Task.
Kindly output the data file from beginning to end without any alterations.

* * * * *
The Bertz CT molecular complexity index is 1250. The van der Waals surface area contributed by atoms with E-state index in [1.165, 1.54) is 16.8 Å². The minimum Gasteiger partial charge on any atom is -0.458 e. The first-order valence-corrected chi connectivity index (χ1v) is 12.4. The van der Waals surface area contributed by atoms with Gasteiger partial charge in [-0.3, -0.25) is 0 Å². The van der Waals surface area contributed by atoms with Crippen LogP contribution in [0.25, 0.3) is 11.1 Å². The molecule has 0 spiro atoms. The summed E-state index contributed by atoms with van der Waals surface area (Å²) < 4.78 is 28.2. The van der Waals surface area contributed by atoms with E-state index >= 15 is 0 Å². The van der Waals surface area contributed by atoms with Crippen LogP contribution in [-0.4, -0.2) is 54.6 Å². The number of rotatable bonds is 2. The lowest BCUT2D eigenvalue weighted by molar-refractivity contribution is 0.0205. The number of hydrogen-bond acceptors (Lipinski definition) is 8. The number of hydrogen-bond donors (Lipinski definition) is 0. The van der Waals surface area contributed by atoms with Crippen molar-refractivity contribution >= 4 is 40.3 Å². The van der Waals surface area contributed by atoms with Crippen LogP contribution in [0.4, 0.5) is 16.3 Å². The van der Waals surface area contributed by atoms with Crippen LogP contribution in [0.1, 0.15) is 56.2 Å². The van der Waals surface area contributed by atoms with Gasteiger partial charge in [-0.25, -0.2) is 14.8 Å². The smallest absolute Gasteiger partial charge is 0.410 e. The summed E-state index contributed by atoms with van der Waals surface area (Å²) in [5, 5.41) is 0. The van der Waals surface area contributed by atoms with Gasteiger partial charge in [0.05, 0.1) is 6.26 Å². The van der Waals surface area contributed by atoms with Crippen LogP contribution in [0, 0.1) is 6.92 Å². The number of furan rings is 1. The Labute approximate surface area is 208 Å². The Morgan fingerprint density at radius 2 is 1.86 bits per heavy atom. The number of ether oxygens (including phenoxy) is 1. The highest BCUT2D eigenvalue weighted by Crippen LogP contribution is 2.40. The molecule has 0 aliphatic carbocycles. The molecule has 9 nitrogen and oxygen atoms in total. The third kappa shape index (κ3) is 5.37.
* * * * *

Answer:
The Bertz CT molecular complexity index is 1250. The van der Waals surface area contributed by atoms with E-state index in [1.165, 1.54) is 16.8 Å². The minimum Gasteiger partial charge on any atom is -0.458 e. The first-order valence-corrected chi connectivity index (χ1v) is 12.4. The van der Waals surface area contributed by atoms with Gasteiger partial charge in [-0.3, -0.25) is 0 Å². The van der Waals surface area contributed by atoms with Crippen LogP contribution in [0.25, 0.3) is 11.1 Å². The molecule has 0 spiro atoms. The summed E-state index contributed by atoms with van der Waals surface area (Å²) < 4.78 is 28.2. The van der Waals surface area contributed by atoms with E-state index >= 15 is 0 Å². The van der Waals surface area contributed by atoms with Crippen LogP contribution in [-0.4, -0.2) is 54.6 Å². The number of rotatable bonds is 2. The lowest BCUT2D eigenvalue weighted by molar-refractivity contribution is 0.0205. The number of hydrogen-bond acceptors (Lipinski definition) is 8. The number of hydrogen-bond donors (Lipinski definition) is 0. The van der Waals surface area contributed by atoms with Crippen molar-refractivity contribution >= 4 is 40.3 Å². The van der Waals surface area contributed by atoms with Crippen LogP contribution in [0.4, 0.5) is 16.3 Å². The van der Waals surface area contributed by atoms with Crippen LogP contribution in [0.1, 0.15) is 56.2 Å². The van der Waals surface area contributed by atoms with Gasteiger partial charge in [-0.25, -0.2) is 14.8 Å². The smallest absolute Gasteiger partial charge is 0.410 e. The summed E-state index contributed by atoms with van der Waals surface area (Å²) in [5, 5.41) is 0. The van der Waals surface area contributed by atoms with Gasteiger partial charge in [0.05, 0.1) is 6.26 Å². The van der Waals surface area contributed by atoms with Crippen LogP contribution in [0, 0.1) is 6.92 Å². The number of furan rings is 1. The Labute approximate surface area is 208 Å². The Morgan fingerprint density at radius 2 is 1.86 bits per heavy atom. The number of ether oxygens (including phenoxy) is 1. The highest BCUT2D eigenvalue weighted by Crippen LogP contribution is 2.40. The molecule has 0 aliphatic carbocycles. The molecule has 9 nitrogen and oxygen atoms in total. The third kappa shape index (κ3) is 5.37.